How to store keys (RSA) ?

The last post was about handling RSA cryptosystem in PHP. This post is covering a small aspect of the last post.

Once keys (Public and Private) are generated there should be a method of storing the keys, both private and the public keys to use later. Since the keys are having a specific format you are not able to store them in a raw format. It doesn’t work the next time when you try to use them.

There are few formats and methods we can use. In the last post, the generated keys are in PEM (Privacy Enhanced Mail) format. Dont get confused with that. I am suggesting a technique to store the keys. There are many other ways to get this accomplished. Among them base64 encoding/ decoding would be quite handy and easy.

PEM formatted private key is noted below.

-----BEGIN RSA PRIVATE KEY-----
Proc-Type: 4,ENCRYPTED
DEK-Info: DES-EDE3-CBC,CEC7DF536C0F4B98

sOBuGCgafYqmuOwzmG+HKD9Rq1fkL5PCt1ZfDF2lwKLoSjS3Ao68Sb3vrelkF7Df
3RwUOXL+G9HOMgmEmS6e+DacesaPHipvdjTca7k5z6A2ndRaDPB+6GuuswVBzbwm
CbRerep9G1BEyRY0z/3LKCgr1IbcpiPGAtmfEr/aTuqZURkY3eEosGP9Mn66b7Tr
bYaQOYE0tX2hI6GkQHJP9JGBsVLOA9iQ/QYtF3CjxFUTB3fWR3qPV/36SucBxlPx
pNWHPoXQixIAl9wvmJ0lA+y6mkWe0GBPBRWAF1Xum28Ujaw3E+95Vcxp7e2HvehX
xwpG10Xq5OdO0F+Ov4YULGe/VvJuQh6Lwb96qjserkzdfPNRxXm5vudPCRSQylxz
6N4xYUxtZoOOZ0A3znpTS13F+pTHAjAfHEutd17qTAApSlnOUz/CX7NI070pw+Eq
4QjQ9IJju14XBFqjbK8bdsaIAhZvZgTZY995t5F9R30Rf99XpIWTcPIVpX9Zb8nx
Lfxw0ok0Io2mdymy4jttopXgbrt+mky3zf7d2oxengefreuHH0SUYwrCVk5xKZju
NVZPPXP0Sx/f6nyHdv+MFh9mB1YrbuMeP4LSK3tsgVb2P4k3FOaQGwMU32k5KaBP
R97i7RowhiALljGvMouxo87QxdYUZJTVvcDj/42PiGZP6fQO1X35TWkr8INvGAqB
sUKMLZPsZahaSxWZ5uoIiOfjB8RdvmNB6D5DHUviIavkAFLUtZOT18apXhLzrKMO
f9p7WZP5yGVdD0AnWX9NP157VHQYZGNOu6ZHzPMJ38R4+uEtv7mf55A9FQPrYAXK
NOqxpXd5XNmM2Yl+MVlZJ7IXf1TCZicbG+DjQYyQHg9nK43eG61waZCM4EmjF0Vs
hx/FtelrmV5pw1vna0N8rmF4WG6+e6ruZ0ovFOFCsqb5630UJkkRqWKxkN/2t3FW
2LMjNchpswSoe4WQwIAoM+piv31VR+rGYcreDsJprXVPyzTVUZgxUdb7ku2HN1KH
9z336Aot9snJkkdZrsoqoOMCpQuUP987aMS5bQyHmJDWTo7XxPW2BxLYUjTeeqRA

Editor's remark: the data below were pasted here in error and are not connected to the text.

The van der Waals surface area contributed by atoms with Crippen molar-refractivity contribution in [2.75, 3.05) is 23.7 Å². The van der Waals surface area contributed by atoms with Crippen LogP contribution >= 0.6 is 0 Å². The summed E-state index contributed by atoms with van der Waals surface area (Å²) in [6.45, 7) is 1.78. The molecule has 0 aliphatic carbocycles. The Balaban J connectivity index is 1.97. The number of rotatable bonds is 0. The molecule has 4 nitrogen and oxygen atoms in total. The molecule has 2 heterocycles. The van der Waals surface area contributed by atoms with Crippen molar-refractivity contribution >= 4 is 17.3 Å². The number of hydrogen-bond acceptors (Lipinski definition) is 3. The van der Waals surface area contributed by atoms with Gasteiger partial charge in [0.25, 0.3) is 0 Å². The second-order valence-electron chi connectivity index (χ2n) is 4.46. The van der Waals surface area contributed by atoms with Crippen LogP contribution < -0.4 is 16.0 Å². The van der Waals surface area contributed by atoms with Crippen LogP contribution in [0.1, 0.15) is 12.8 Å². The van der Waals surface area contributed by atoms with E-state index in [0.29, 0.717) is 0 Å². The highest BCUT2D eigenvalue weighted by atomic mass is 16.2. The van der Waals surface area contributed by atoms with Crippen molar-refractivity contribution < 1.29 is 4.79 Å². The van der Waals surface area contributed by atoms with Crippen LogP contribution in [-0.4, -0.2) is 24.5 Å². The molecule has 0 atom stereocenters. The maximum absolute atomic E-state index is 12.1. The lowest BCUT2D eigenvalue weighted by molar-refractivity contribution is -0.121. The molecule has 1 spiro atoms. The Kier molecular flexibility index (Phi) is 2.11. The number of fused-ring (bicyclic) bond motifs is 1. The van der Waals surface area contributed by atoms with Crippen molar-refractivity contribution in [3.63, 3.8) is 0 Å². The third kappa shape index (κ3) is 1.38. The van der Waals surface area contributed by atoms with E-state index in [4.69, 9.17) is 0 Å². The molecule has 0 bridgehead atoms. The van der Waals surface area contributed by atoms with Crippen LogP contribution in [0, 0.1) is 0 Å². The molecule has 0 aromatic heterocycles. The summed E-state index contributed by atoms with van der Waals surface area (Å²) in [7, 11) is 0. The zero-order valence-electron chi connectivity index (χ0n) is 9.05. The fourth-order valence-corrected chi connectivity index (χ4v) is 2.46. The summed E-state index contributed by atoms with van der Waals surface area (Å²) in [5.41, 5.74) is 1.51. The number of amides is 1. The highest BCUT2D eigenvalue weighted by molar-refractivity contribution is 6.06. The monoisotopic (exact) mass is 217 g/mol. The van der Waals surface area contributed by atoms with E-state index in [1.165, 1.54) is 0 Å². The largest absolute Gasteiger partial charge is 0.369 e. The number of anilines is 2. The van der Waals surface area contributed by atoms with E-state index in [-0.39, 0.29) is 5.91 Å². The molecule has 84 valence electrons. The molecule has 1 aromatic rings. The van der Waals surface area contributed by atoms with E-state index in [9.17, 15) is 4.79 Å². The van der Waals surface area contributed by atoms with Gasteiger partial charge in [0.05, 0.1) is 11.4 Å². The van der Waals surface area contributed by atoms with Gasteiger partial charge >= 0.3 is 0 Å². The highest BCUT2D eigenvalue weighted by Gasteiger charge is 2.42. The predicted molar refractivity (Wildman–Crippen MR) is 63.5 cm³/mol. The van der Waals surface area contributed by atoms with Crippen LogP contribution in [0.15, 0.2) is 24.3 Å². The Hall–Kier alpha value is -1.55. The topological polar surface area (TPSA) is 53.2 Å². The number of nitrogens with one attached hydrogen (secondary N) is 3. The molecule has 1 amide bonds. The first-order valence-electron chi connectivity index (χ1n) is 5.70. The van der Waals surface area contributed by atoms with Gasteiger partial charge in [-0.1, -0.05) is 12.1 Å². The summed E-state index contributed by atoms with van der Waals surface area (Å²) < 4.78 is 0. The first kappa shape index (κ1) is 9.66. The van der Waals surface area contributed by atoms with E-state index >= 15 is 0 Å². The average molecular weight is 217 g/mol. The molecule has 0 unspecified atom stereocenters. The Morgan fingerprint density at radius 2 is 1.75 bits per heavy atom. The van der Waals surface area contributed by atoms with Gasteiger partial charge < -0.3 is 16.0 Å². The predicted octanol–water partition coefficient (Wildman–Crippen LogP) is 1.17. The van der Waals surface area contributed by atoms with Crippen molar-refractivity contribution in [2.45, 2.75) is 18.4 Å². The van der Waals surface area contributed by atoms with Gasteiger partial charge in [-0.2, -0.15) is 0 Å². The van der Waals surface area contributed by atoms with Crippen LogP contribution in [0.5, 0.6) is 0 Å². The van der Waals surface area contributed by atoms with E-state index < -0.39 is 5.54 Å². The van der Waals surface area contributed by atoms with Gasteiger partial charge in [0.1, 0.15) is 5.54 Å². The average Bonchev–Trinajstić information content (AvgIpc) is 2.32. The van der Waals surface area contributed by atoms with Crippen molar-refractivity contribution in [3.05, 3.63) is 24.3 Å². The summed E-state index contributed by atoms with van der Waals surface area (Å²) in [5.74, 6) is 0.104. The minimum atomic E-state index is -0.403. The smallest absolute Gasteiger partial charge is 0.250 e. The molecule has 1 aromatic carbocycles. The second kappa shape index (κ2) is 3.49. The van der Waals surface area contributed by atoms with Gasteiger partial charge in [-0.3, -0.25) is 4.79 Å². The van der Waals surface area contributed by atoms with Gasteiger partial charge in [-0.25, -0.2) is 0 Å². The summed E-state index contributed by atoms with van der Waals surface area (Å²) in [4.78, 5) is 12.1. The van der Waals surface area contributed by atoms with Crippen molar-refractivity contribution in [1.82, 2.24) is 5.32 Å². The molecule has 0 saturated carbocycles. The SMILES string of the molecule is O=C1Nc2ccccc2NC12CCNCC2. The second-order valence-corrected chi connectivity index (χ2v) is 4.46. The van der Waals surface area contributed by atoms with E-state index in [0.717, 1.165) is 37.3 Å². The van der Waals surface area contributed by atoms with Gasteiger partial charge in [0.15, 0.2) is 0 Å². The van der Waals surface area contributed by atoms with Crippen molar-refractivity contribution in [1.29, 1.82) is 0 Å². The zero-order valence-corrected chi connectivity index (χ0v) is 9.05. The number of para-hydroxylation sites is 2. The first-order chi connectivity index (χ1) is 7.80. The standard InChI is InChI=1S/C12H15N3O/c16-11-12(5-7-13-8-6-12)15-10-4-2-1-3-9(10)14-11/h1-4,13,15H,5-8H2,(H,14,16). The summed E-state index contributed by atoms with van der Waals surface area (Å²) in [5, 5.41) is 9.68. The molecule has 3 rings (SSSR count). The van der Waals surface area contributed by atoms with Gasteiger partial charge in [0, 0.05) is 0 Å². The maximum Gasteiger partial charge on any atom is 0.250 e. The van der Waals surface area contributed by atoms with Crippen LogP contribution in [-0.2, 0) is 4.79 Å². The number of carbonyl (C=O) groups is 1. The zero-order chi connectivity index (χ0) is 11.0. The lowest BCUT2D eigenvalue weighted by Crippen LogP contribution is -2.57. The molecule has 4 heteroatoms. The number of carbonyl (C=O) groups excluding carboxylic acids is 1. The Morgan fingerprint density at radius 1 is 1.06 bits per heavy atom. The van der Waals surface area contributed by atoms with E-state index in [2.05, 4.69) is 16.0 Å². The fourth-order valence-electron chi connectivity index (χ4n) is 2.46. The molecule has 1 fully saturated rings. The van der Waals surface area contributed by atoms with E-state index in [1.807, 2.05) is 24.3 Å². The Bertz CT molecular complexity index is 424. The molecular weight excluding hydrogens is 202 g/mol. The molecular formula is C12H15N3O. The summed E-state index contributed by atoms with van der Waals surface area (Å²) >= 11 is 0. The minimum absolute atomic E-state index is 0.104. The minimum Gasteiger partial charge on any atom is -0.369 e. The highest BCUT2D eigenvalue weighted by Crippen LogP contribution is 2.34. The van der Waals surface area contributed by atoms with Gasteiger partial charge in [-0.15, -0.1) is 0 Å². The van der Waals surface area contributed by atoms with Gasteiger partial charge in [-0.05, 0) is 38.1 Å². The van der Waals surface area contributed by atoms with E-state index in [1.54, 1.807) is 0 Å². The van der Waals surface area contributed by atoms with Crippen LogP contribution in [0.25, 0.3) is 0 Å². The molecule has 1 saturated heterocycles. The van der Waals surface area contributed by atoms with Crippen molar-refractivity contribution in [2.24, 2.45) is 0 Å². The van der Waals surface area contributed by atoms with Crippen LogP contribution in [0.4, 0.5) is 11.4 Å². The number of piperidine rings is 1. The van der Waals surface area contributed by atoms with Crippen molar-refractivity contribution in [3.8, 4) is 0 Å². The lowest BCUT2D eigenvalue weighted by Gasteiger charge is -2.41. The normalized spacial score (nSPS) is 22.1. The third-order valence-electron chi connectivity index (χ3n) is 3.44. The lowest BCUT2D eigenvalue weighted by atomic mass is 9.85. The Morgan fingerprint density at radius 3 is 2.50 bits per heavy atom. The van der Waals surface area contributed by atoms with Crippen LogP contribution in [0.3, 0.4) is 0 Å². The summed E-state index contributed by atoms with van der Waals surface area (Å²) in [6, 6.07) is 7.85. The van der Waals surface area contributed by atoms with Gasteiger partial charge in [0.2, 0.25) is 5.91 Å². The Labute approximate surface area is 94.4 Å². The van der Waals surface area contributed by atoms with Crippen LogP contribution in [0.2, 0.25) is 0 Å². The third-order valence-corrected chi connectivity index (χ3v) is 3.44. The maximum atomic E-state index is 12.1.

GAk0LVOzTVP57TYi4Ay6cmrdnBsmv6qlCIxOspx83MzYqjOLqQuEpvag1YYTIgzX
6kc5LGpiP4Itd8EEqSdBkRUTetuDsoHdRfHna16i8YS3HwHTei2eF3BbpLXPAt26
aPsSnACs+fTz1GP/Rr7s2kMmnChh/z6afTJVGG1E6fXBOHozY+S2MO3wNr6hupPp
dtP23x88Gjh3TaPdQ7qkg2j0SqDdLLCekvmGhGyT3gKLCAF60NxrJETlHKfyrPHO
BM26pGB22KsYwUlihXTxFlSfP81tY9NQxpu/GjBCutWvQl74BvghHFQUJKIQuqa+
IgtkY+l4zTZ+meSjYvSzA/r3KfLdTIQt5eIVhDs1Jhont2zPBZ1x7n7T+eevj7FP
zVrV5H8ukp38KhtlJ05ufy6628qBOlelsfMExxGxNZICIh40sGaQO3DsBrNlgAln
D+XcWPK81uBIN9jYeRbtTu00n7/bQrJyIHAbKeU+wAb0TF87ets2VPzIwTpdxzc2
-----END RSA PRIVATE KEY-----

Base64 encoded key (note that it appears as a single line, no line breaks).

LS0tLS1CRUdJTiBSU0EgUFJJVkFURSBLRVktLS0tLQ0KUHJvYy1UeXBlOiA0LEVOQ1JZUFRFRA0KREVLLUluZm86IERFUy1FREUzLUNCQywwRTc5NTEyREZBRjJBRTE2DQoNClN3Qllra3J4OTAxTzVMa0M2aUowUWVTNGNLUFRtVm92L1hjRzE2Z1dSZE9HbEdqNkg1blAyRnkzRkFoQSs2SGUNCmllZzV0SXBoWHljV1ZST3Nta2FMbXJxb1hoZ3NjZDJ6cE9DM1RHQ1JqZ0xnUkovcXJyczRhM2dwM3JOVityN3ANCmg1L0MwS0ZmR3hPWHRrOWFXZGRVOW5MY0F5WUdWQXI0Ui9Sdkc4YkowMDZpZ3RwNzgrVG00SW9IendYZy9udmcNCkZqNjJ6NGRFQ1B1U0lvZWswL3pxYVVlcVJuelppTlgxaWtwMmNBTisyN1JadnpBY1lBUk5pdmpEMWdTM0tXL1gNCmJoblhoYjFWQnFjbks5NE90My9SZ090cGRjOVJFVW5INk9na3RJOTBKK0ZKelM4Y21KMzhvUi9EdEtrM040QVANCnBNM2lXWTd0Qmg3OE42TVpFa2Fna0hxUzYxTGEvVFBmSE5Sb1ZyVW9sNExVZCtrMHhjT1RBWmxLbjJyOXZVWHkNCjhWaGRwc1NlNVRqSFlaWXJkU3BBTlA1MXV0RHFxTFhwSkx3ZkE4ZXVKQ0dOUU9IZDFjdER2WFEvc0xDUm1UT0cNCjJqN0Z6YXMwRThrdlh4a0hQYUkvdFA4Ull2Y3lkUFJyQUZ0RFBXTkxQQnE1VHBhYit5V0RZbUE3bGs5c0Z2c0ENCjNEY2VaRzI3QllBYmNoRCtDTUFTSEpNMk5jem54WkRvajBOQlMvZFp6Q1R0QU9vcVZZSnNSU01kR0JuQXBSVS8NCmpPRVUrYVNGKzRtMyt1RTJOUlJTOXhRcVBTMUt1azVzdFZLcWdVYzdwVmtGWndZYTZPWFNDTTBQOVE5UVFCa3ENCkNvRG1CSG5SU1MybFdTNXkyVkN0b0VWaFlCMDV6aFV4Y3pXWWR0eG9DVmx2RzcrM0FDL0luU1NHVGVYeXhzeTYNCkkzRUg5NHhZM25yamtPZ1ZRU1RkWjc1akJxS3FHdmNQVTlLSjBRVzJqTjAyUHJxNWFXRkNkbkliYTVjRS9yaTQNCjVEOURvcys4ZnNDNGdiYXJyK21ZOTl3KzdSaWZadEUybGlzaWVCZEFxR1NiRDg0MWJ0TERXOUl4cU5yOXl0eWYNCjgrOS9kWUhhTG9ySHRXYXgySkJ0SVhOdHpSVjUwQVhrTDk2ekhXMFVhSExRaFZqcEt5alhaWTNrSWV2amxkZjUNCkVuc2JLemxCeENOdmJON3NIdDhBWFVYL3E5Sk9ENHowNkdnMmJPOW5mWngraUx6QklnQVBDcGpFQTdQZlBMWHgNCiswRmJuR3QvWHozUjd0dHM2ejhvSWZMLzN4aURnSWdBZkxjSi84L3Vqa2JGMEVtMzlJZ25tWU5JemVrNDlZVTINCllOTFo2clJiL1RtZDVRRWQxNzcxRHhaZWFKdFdxdzAySUNBQnpjelV1NjNhSFdyRkZDZVlPOWRxRWFUa3EzTmwNClR2bFNyYlNyV0E2by9GUlR0Tks5NEZzZG9QbFlXU09zb3Y5bHE0bzNDNjJIZ3NubnQ2VkNob2FXa2VlRDRUajYNCkErV2FIVHVkbklseWM1NXlKSm4xRkd6dWRUaitDc3owL3JMSTMyLy96V1BUZHdVY3FnZVVjL0FCWnNVMFBhOXQNCjNiQTlnTmQ2ZE55aW5pcVVKYStYS2d2b0pHb0M3eTNPc3hMcHIvRnRnMDZRZ0lJQjlmckhHRzJZcHY4VHFoTFcNCnJkaWpCWnBLaE1HUFBTSVI5VmFzUVd0UnphZTdCYzVqd0Q3b09BVmU0b010ME5XdVo5d2gzQ2pFOWRNTVVFYkQNClNDRzIwYkVBd2xSV2RrMzQvZ2hWVmFVSHdlc1J1cTNmRUlqbTA3aytOYVdhMGU2SmxsSnliOThMZVE5SWYvUloNCndjRVo4T3NpN0lsQnJHOHRsanJPbnNuYTM3M0dsZFIyNDN4UUp2VGw2V1lxWCtPampMQjd0dUtvUzJkWTJsVk8NCmxwUEUzdEVwL2U5NGtaMEx3Yk9FQWxTSkVHdjk5eG84MzJ5TG90ZmZGTG40cURFbnY4dUh2aDBDQ2VsY1hKVjENCjBXdmFoOWMwaCtUZGVydWgvZFJoa0NpZjBuMUUyN25hbFBMeS9oQVJJSHpZQUtGbmRUZjZyNGVESmpqalUrcTQNCi0tLS0tRU5EIFJTQSBQUklWQVRFIEtFWS0tLS0t

You can simply use a “TEXT data typed” filed in MySQL table to store base64 encoded key pair and then when it is needed just base64 decode and use it. Even you can apply further encryption against the base64_encoded string to make the key much more secure. You can hash the base64_encoded string and create signatures of the keys as another security measurement.

Simply use the base64_encode( ) and base64_decode( ) functions in PHP.

$encoded_key = base64_encode(myRSA::$privateKey);

$private_key = base64_decode($encoded_key);